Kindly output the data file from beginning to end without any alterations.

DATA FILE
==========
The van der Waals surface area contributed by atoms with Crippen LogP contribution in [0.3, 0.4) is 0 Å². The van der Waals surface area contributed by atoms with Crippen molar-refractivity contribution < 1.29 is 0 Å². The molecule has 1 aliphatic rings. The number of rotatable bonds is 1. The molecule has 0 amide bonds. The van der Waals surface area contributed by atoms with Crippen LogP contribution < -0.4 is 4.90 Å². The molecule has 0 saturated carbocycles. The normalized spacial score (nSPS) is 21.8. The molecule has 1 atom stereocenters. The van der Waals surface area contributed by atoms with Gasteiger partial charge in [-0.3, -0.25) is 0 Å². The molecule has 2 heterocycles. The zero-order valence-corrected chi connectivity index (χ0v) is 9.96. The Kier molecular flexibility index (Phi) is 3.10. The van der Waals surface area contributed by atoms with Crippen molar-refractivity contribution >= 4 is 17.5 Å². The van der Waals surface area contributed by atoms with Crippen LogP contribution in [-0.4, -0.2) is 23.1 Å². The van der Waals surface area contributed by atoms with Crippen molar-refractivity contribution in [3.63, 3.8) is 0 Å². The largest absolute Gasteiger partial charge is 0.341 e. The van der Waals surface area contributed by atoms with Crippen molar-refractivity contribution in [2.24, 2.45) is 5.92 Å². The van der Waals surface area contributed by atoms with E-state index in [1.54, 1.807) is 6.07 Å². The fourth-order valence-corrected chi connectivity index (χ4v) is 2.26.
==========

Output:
The van der Waals surface area contributed by atoms with Crippen LogP contribution in [0.3, 0.4) is 0 Å². The van der Waals surface area contributed by atoms with Crippen molar-refractivity contribution < 1.29 is 0 Å². The molecule has 1 aliphatic rings. The number of rotatable bonds is 1. The molecule has 0 amide bonds. The van der Waals surface area contributed by atoms with Crippen LogP contribution < -0.4 is 4.90 Å². The molecule has 0 saturated carbocycles. The normalized spacial score (nSPS) is 21.8. The molecule has 1 atom stereocenters. The van der Waals surface area contributed by atoms with Gasteiger partial charge in [-0.3, -0.25) is 0 Å². The molecule has 2 heterocycles. The zero-order valence-corrected chi connectivity index (χ0v) is 9.96. The Kier molecular flexibility index (Phi) is 3.10. The van der Waals surface area contributed by atoms with Crippen molar-refractivity contribution >= 4 is 17.5 Å². The van der Waals surface area contributed by atoms with Crippen LogP contribution in [-0.4, -0.2) is 23.1 Å². The van der Waals surface area contributed by atoms with Crippen molar-refractivity contribution in [3.63, 3.8) is 0 Å². The largest absolute Gasteiger partial charge is 0.341 e. The van der Waals surface area contributed by atoms with Crippen molar-refractivity contribution in [2.24, 2.45) is 5.92 Å². The van der Waals surface area contributed by atoms with E-state index in [1.54, 1.807) is 6.07 Å². The fourth-order valence-corrected chi connectivity index (χ4v) is 2.26.